Lost in Lake Charles

How I was foiled by a sugar packet

Source: Wikimedia Commons

I shivered inside my puffy, gray coat, a hand-me-down from my older sister. I hadn’t expected it to be cold in Louisiana, even in December. My navy blue corduroy pants and purple Puma sneakers weren’t keeping me warm enough, and I wished my family would hurry up and join me outside. Shoving my hands deep into my pockets, I shrugged my shoulders up to my ears.

It was our first time visiting Granddad in Lake Charles. He lived in a two-story condo in the middle of a long, narrow brick building, surrounded by many others. From the outside, his condo looked just like the rest.

I was waiting for my younger brother Ben to return. Moments earlier we had snuck out, down one of the winding concrete pathways that connected all the buildings. Huddling together, we’d lifted our palms to reveal the single sugar packet we’d each pocketed from the bowl next to the coffee maker. We grinned at each other before eagerly tearing our packets open. The paper had crinkled loudly in the hush of the early winter morning as I poured its contents into my mouth. The granules stuck together at first in a clump, like sand, then resigned. As they dissolved, I gulped the sweetness down.

“I’m gonna go get more!” Ben then said.

I said I would wait outside, since our family would be leaving soon for breakfast at a nearby restaurant. In my brother’s absence I stood and looked around at the rows of buildings angled like branches on a Christmas tree. The grass between the pathways wore a coat of glistening frost, but since the sky was pale blue, I knew it wouldn’t snow. The sky always went gray before a snowstorm in New Hampshire, where we lived.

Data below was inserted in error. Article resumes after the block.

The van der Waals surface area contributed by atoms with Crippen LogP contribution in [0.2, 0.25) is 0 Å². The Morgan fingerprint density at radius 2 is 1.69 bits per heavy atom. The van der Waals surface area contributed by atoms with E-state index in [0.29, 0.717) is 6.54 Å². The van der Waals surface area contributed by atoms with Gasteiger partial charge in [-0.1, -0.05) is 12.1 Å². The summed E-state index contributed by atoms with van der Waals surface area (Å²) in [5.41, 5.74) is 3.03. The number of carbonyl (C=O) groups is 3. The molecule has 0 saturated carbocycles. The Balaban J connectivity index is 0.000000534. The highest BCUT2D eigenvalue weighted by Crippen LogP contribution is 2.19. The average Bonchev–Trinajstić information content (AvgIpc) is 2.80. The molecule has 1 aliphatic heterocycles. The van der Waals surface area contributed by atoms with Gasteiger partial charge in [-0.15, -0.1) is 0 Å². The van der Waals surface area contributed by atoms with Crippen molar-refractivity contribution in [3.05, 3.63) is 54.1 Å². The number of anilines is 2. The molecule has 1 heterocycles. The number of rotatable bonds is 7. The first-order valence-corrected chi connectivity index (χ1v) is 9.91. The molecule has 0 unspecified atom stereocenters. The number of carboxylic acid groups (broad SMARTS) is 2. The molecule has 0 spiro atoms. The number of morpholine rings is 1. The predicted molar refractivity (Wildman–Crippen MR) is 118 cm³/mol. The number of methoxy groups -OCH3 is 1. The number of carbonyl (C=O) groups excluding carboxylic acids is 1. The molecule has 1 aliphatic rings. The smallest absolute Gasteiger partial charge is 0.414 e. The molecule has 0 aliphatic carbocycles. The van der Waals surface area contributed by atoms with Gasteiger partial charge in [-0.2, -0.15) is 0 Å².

Nobody was coming to meet me on the pathway, so I started back toward what I thought was Granddad’s place. I walked back and forth along the same row several times, unable to recall the house number.

My footsteps quickened as I frantically tried to find something I recognized. Heart pounding rapidly, I could see my breath as I sucked in the dry, crisp air through a wide mouth. I was afraid Mom and Dad would leave without me, not noticing I was missing.

I stopped where I was and started to cry. If only I hadn’t left the condo to eat sugar in secret, I would still be safe and warm with my parents and siblings.

Suddenly, I heard my father calling my name. He had come looking for me! I wasn’t abandoned after all.

“Dad!” I shouted. “I’m over here!”

I spotted him down by the next building. He was wearing a beige wool fedora with a pinched front crown and a small pheasant feather sticking out of the hat band. I ran to him and collapsed into his arms with relief when he knelt to comfort me.

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